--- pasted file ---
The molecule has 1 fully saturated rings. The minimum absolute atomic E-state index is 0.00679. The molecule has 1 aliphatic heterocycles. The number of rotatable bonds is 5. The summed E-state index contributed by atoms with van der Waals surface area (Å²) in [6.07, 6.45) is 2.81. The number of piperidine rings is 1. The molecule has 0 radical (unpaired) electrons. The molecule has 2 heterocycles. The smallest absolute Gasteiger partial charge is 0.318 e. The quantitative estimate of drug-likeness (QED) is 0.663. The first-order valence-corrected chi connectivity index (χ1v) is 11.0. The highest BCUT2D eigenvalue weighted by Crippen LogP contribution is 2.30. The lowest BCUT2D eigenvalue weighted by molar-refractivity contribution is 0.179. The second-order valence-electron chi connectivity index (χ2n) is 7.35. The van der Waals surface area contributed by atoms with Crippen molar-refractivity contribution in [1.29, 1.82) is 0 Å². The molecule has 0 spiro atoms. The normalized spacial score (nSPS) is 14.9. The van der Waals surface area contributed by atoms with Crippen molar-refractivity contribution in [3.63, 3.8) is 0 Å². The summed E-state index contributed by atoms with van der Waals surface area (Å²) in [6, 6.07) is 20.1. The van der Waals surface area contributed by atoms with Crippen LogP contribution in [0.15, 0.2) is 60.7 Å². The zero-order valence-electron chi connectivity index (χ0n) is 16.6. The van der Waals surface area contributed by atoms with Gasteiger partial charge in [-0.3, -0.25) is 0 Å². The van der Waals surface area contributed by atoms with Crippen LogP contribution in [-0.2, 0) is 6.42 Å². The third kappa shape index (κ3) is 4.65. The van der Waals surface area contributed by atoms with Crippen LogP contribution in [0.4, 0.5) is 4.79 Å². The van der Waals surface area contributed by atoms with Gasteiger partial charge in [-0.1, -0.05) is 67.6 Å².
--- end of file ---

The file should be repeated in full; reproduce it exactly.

The molecule has 1 fully saturated rings. The minimum absolute atomic E-state index is 0.00679. The molecule has 1 aliphatic heterocycles. The number of rotatable bonds is 5. The summed E-state index contributed by atoms with van der Waals surface area (Å²) in [6.07, 6.45) is 2.81. The number of piperidine rings is 1. The molecule has 0 radical (unpaired) electrons. The molecule has 2 heterocycles. The smallest absolute Gasteiger partial charge is 0.318 e. The quantitative estimate of drug-likeness (QED) is 0.663. The first-order valence-corrected chi connectivity index (χ1v) is 11.0. The highest BCUT2D eigenvalue weighted by Crippen LogP contribution is 2.30. The lowest BCUT2D eigenvalue weighted by molar-refractivity contribution is 0.179. The second-order valence-electron chi connectivity index (χ2n) is 7.35. The van der Waals surface area contributed by atoms with Crippen molar-refractivity contribution in [1.29, 1.82) is 0 Å². The molecule has 0 spiro atoms. The normalized spacial score (nSPS) is 14.9. The van der Waals surface area contributed by atoms with Crippen molar-refractivity contribution in [3.63, 3.8) is 0 Å². The summed E-state index contributed by atoms with van der Waals surface area (Å²) in [6, 6.07) is 20.1. The van der Waals surface area contributed by atoms with Crippen LogP contribution in [0.15, 0.2) is 60.7 Å². The zero-order valence-electron chi connectivity index (χ0n) is 16.6. The van der Waals surface area contributed by atoms with Gasteiger partial charge in [-0.3, -0.25) is 0 Å². The van der Waals surface area contributed by atoms with Crippen LogP contribution in [-0.2, 0) is 6.42 Å². The third kappa shape index (κ3) is 4.65. The van der Waals surface area contributed by atoms with Crippen LogP contribution in [0.4, 0.5) is 4.79 Å². The van der Waals surface area contributed by atoms with Gasteiger partial charge in [-0.1, -0.05) is 67.6 Å².